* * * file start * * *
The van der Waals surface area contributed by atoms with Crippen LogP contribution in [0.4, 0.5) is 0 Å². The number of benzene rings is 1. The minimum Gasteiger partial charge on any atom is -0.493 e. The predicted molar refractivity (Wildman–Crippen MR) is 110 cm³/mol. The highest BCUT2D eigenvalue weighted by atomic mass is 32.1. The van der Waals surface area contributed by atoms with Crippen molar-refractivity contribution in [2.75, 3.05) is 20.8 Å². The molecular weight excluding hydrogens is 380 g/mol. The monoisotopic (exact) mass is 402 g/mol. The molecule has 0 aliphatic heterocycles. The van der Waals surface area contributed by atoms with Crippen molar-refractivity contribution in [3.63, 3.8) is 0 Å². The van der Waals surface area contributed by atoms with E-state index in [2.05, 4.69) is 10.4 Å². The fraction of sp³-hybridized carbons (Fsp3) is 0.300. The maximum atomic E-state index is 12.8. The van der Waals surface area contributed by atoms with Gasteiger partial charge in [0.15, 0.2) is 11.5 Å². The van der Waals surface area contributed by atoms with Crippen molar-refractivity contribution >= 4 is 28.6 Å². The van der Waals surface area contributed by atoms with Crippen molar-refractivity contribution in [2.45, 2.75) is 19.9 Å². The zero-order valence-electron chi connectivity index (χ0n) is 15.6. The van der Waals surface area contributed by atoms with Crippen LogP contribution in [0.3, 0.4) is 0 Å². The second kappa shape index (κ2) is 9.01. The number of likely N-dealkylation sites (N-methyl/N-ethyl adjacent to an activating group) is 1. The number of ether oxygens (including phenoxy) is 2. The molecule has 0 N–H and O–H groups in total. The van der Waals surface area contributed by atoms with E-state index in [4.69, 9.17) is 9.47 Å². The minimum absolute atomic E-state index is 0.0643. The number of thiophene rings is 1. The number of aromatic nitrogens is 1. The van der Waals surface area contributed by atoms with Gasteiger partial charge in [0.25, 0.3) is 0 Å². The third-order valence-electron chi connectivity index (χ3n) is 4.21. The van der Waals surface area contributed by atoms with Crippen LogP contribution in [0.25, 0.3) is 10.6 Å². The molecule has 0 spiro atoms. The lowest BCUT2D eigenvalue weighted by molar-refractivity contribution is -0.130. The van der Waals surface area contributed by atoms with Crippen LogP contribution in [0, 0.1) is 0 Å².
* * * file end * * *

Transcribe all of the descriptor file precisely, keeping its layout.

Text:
The van der Waals surface area contributed by atoms with Crippen LogP contribution in [0.4, 0.5) is 0 Å². The number of benzene rings is 1. The minimum Gasteiger partial charge on any atom is -0.493 e. The predicted molar refractivity (Wildman–Crippen MR) is 110 cm³/mol. The highest BCUT2D eigenvalue weighted by atomic mass is 32.1. The van der Waals surface area contributed by atoms with Crippen molar-refractivity contribution in [2.75, 3.05) is 20.8 Å². The molecular weight excluding hydrogens is 380 g/mol. The monoisotopic (exact) mass is 402 g/mol. The molecule has 0 aliphatic heterocycles. The van der Waals surface area contributed by atoms with Crippen molar-refractivity contribution in [3.63, 3.8) is 0 Å². The van der Waals surface area contributed by atoms with E-state index in [2.05, 4.69) is 10.4 Å². The fraction of sp³-hybridized carbons (Fsp3) is 0.300. The maximum atomic E-state index is 12.8. The van der Waals surface area contributed by atoms with Gasteiger partial charge in [0.15, 0.2) is 11.5 Å². The van der Waals surface area contributed by atoms with Crippen molar-refractivity contribution >= 4 is 28.6 Å². The van der Waals surface area contributed by atoms with Crippen molar-refractivity contribution in [2.45, 2.75) is 19.9 Å². The zero-order valence-electron chi connectivity index (χ0n) is 15.6. The van der Waals surface area contributed by atoms with Crippen LogP contribution in [0.3, 0.4) is 0 Å². The second kappa shape index (κ2) is 9.01. The number of likely N-dealkylation sites (N-methyl/N-ethyl adjacent to an activating group) is 1. The number of ether oxygens (including phenoxy) is 2. The molecule has 0 N–H and O–H groups in total. The van der Waals surface area contributed by atoms with E-state index in [4.69, 9.17) is 9.47 Å². The minimum absolute atomic E-state index is 0.0643. The number of thiophene rings is 1. The number of aromatic nitrogens is 1. The van der Waals surface area contributed by atoms with Gasteiger partial charge in [0.25, 0.3) is 0 Å². The third-order valence-electron chi connectivity index (χ3n) is 4.21. The van der Waals surface area contributed by atoms with Crippen LogP contribution in [0.25, 0.3) is 10.6 Å². The molecule has 0 spiro atoms. The lowest BCUT2D eigenvalue weighted by molar-refractivity contribution is -0.130. The van der Waals surface area contributed by atoms with Crippen LogP contribution in [0, 0.1) is 0 Å².